Thanks for reading. Stay safe in these strange and challenging times.

“Ventiforms” a new Shilinka Switalla story in Asimov’s

Having just returned from a month’s break I guess I should mention my new story “Ventiforms” in the current (January/ February 2019) issue of Asimov’s.

Following my award-winning* (yay) story from two years ago, “Crimson Birds of Small Miracles“, this is another story from my world of Shilinka Switalla. Ms. Switalla is an artist who creates artworks on a vast scale. In the case of “Ventiforms” transforming whole canyons into musical instruments.

My Worlds of Shilinka Switalla universe is growing slowly, with two other stories also available, “Cathedrals” and “Ten Gravity Tower“. I have fun with the concepts, and I’m glad that readers enjoy the stories too.

“Wakers” in Asimov’s Science Fiction, August 2016 issue.

71mt-lhxg1l-_sl1024_My story “Wakers” is out now in the August issue of Asimov’s Science Fiction. This is the third of my stories editor Sheila Williams has selected, and it continues to be a humbling honor. I’m stunned to see my name on the cover. It was a teenage dream to ever be published in Asimov’s, let alone see that.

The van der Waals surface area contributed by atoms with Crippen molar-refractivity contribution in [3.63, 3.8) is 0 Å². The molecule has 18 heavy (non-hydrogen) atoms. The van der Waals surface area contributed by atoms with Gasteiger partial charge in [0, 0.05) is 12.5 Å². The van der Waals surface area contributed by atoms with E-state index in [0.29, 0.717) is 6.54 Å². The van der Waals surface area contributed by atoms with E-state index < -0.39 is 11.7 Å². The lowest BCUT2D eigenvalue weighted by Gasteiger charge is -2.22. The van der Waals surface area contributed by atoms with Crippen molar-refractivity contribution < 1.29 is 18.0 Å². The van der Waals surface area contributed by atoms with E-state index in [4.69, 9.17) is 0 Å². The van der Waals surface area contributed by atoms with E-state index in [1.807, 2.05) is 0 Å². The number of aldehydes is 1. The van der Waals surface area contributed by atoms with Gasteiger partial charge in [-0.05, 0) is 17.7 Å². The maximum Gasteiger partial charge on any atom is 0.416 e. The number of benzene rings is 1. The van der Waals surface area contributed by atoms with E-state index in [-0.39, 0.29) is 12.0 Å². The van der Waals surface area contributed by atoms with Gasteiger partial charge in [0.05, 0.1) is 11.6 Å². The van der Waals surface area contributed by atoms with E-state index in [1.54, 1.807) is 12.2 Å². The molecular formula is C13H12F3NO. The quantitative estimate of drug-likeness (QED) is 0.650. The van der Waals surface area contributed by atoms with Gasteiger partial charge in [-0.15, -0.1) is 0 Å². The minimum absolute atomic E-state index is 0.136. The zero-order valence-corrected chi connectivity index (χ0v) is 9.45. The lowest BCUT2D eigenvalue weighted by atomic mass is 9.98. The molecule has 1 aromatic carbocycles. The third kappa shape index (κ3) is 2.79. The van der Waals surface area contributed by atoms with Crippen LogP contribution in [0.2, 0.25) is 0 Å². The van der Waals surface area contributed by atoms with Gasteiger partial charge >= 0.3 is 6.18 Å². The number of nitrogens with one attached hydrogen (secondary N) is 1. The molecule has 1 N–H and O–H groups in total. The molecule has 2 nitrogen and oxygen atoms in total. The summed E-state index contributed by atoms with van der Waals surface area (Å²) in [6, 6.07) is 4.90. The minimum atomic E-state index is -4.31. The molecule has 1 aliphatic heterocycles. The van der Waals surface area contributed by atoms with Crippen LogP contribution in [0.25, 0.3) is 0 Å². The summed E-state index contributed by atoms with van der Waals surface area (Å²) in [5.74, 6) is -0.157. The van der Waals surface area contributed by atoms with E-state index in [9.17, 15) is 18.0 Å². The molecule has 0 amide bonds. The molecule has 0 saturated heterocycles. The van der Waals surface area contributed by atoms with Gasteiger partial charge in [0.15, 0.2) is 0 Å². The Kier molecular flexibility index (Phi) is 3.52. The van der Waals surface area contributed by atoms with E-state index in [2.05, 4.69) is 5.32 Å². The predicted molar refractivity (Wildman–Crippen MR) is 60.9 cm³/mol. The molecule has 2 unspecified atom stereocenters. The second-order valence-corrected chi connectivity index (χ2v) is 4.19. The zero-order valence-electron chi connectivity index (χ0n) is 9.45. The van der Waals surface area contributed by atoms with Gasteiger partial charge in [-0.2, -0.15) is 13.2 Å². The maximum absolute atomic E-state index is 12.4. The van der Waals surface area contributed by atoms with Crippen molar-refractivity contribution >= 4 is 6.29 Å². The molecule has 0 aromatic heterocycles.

I’m sharing these pages with some established authors – Sandra McDonald, James Alan Gardner, Jason Sanford, Kathe Koja & Carter Scholz (who doesn’t seem to have a website, and whose name some websites have as Sholz. He’s also a composer of music, which is kind of cool) – and some newcomers like me, Sieren Damsgaard Ernst and Matthew Claxton (sorry, can’t find links for them right now).

The issue has been out for a couple of weeks, though right now I’m still waiting for my subscriber’s copy. A disadvantage of living halfway around the world. Still can’t wait to get my hands on it.

“The Molenstraat Music Festival”‘s wonderful life

aurealis2016bMy story “The Molenstraat Music Festival”, published in the September 2015 issue of Asimov’s has surprised and delighted me with some of the notice it’s garnered.